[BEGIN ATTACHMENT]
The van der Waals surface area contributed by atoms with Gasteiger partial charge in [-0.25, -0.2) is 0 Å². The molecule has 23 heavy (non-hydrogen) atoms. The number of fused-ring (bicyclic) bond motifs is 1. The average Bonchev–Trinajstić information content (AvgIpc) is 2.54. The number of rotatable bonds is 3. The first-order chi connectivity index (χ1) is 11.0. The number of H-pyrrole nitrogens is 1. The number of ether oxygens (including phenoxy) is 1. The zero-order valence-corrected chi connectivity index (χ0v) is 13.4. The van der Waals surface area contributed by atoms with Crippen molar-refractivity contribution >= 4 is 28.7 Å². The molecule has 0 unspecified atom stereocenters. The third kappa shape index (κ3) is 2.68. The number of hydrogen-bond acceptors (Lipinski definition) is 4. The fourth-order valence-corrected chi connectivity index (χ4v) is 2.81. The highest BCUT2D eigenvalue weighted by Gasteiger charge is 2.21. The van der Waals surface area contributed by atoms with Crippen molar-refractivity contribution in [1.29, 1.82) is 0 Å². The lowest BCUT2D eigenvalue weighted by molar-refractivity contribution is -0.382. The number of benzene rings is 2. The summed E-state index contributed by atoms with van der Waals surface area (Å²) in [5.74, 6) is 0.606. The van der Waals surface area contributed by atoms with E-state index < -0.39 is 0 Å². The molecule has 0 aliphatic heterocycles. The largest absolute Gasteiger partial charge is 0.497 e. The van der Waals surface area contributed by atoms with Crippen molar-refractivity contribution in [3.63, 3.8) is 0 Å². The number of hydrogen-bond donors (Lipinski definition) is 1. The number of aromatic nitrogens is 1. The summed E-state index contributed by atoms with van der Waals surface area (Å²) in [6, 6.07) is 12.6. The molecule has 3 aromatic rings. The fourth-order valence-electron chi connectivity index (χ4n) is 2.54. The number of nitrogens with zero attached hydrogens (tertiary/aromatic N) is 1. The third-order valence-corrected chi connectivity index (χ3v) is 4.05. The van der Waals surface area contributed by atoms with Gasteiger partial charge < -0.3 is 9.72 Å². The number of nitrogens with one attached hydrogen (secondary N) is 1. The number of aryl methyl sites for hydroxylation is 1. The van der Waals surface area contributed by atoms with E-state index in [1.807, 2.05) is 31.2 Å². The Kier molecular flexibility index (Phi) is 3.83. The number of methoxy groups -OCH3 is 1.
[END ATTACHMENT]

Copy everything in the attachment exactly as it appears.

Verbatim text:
The van der Waals surface area contributed by atoms with Gasteiger partial charge in [-0.25, -0.2) is 0 Å². The molecule has 23 heavy (non-hydrogen) atoms. The number of fused-ring (bicyclic) bond motifs is 1. The average Bonchev–Trinajstić information content (AvgIpc) is 2.54. The number of rotatable bonds is 3. The first-order chi connectivity index (χ1) is 11.0. The number of H-pyrrole nitrogens is 1. The number of ether oxygens (including phenoxy) is 1. The zero-order valence-corrected chi connectivity index (χ0v) is 13.4. The van der Waals surface area contributed by atoms with Crippen molar-refractivity contribution >= 4 is 28.7 Å². The molecule has 0 unspecified atom stereocenters. The third kappa shape index (κ3) is 2.68. The number of hydrogen-bond acceptors (Lipinski definition) is 4. The fourth-order valence-corrected chi connectivity index (χ4v) is 2.81. The highest BCUT2D eigenvalue weighted by Gasteiger charge is 2.21. The van der Waals surface area contributed by atoms with Crippen molar-refractivity contribution in [1.29, 1.82) is 0 Å². The lowest BCUT2D eigenvalue weighted by molar-refractivity contribution is -0.382. The number of benzene rings is 2. The summed E-state index contributed by atoms with van der Waals surface area (Å²) in [5.74, 6) is 0.606. The van der Waals surface area contributed by atoms with E-state index < -0.39 is 0 Å². The molecule has 0 aliphatic heterocycles. The largest absolute Gasteiger partial charge is 0.497 e. The van der Waals surface area contributed by atoms with Crippen molar-refractivity contribution in [3.63, 3.8) is 0 Å². The number of hydrogen-bond donors (Lipinski definition) is 1. The number of aromatic nitrogens is 1. The summed E-state index contributed by atoms with van der Waals surface area (Å²) in [6, 6.07) is 12.6. The molecule has 3 aromatic rings. The fourth-order valence-electron chi connectivity index (χ4n) is 2.54. The number of nitrogens with zero attached hydrogens (tertiary/aromatic N) is 1. The third-order valence-corrected chi connectivity index (χ3v) is 4.05. The van der Waals surface area contributed by atoms with Gasteiger partial charge < -0.3 is 9.72 Å². The number of nitrogens with one attached hydrogen (secondary N) is 1. The number of aryl methyl sites for hydroxylation is 1. The van der Waals surface area contributed by atoms with E-state index in [1.807, 2.05) is 31.2 Å². The Kier molecular flexibility index (Phi) is 3.83. The number of methoxy groups -OCH3 is 1.